List of the NOES.
Bellew, R. M. M'Carthy, A.
Bright, J. O'Brien, C.
Callaghan, D. O'Connell, M. J.
Crawford, W. S. Perfect, R.
Escott, B. Rawdon, Col.
Evans, Sir De L. Scrope, G. P.
Ewart, W. Stuart, W. V.
Fielden, J. Wawn, J. T.
Gisborne, T.
Howard, P. H. TELLERS.
Lawless, hon. C. O'Brien, W. S.
Layard, Maj. O'Connell, J.

On the 12th Clause, which enables the Poor Law Commissioners to dissolve a board of guardians, on default, without any intermediate election, being proposed,


suggested that words should be inserted, giving the Commissioners power to impose a penalty on boards of guardians, if the amount of arrears of rates was not collected within three calendar months after they became due. Under the 78th section of the Act 1 and 2 Victoria, it was declared that it should be lawful for the board of guardians to distrain for arrears of poor rate. He did not know whether the word "lawful" meant "discretionary" or "compulsory" in the Act, and there was no such provision at all in the present Bill. He should be glad, therefore, to hear from his right hon. Friend whether, in his opinion, penalties were leviable on boards of guardians who neglected to obey the orders of the Poor Law Commissioners, and collect the arrears of rates. If not, he should move an Amendment, to the effect that if the guardians neglected to levy within three calendar months, it should be lawful for the Commissioners to direct the guardians to proceed to levy the rates, and in case they did not do so, then they should be liable to a penalty. An enormous amount of arrears remained uncollected, although they were leviable by law, in those very districts in which the people were starving.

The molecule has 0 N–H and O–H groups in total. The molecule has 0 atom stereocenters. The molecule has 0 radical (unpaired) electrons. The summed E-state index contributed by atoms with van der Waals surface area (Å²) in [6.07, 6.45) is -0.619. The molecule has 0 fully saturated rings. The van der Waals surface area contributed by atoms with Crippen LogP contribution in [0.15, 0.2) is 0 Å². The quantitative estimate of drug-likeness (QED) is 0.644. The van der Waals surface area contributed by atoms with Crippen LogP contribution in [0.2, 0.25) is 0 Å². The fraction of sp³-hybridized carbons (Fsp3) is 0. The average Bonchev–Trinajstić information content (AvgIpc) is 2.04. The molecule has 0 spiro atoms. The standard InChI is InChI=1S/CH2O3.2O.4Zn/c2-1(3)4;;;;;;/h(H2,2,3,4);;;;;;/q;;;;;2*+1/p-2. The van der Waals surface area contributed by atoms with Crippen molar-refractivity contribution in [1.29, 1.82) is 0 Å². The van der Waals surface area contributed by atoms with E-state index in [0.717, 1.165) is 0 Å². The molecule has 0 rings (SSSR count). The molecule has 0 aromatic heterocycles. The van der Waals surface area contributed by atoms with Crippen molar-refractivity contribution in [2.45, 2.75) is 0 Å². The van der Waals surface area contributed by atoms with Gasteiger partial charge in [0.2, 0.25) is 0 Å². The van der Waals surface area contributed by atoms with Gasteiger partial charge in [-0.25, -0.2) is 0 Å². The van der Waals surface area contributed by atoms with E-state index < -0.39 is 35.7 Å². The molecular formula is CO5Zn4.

said, that the object of the clause was to enable the Poor Law Commissioners to dispense with the necessity of waiting till a fresh election of guardians could be made, in case a board of guardians neglected their duties. He did not apprehend that the Commissioners had any summary power of directing the guardians to do certain acts, and enforcing a penalty in case of default. They could only direct the guardians to take proper steps to levy the arrears due, and the guardians might issue directions to the collector. If they were then unable to collect it, the matter would not be advanced one step further. One word as to the large amount of rates outstanding. His right hon. Friend seemed to think that a vast amount of rates were in arrear; but he (Sir G. Grey) apprehended, that as the collection of the rate was necessarily spread over a number of weeks, there would always appear, on the mere production of a balancesheet, a considerable amount of rate uncollected. He hoped and believed, however, that a large portion of the rate now due would be collected and made available.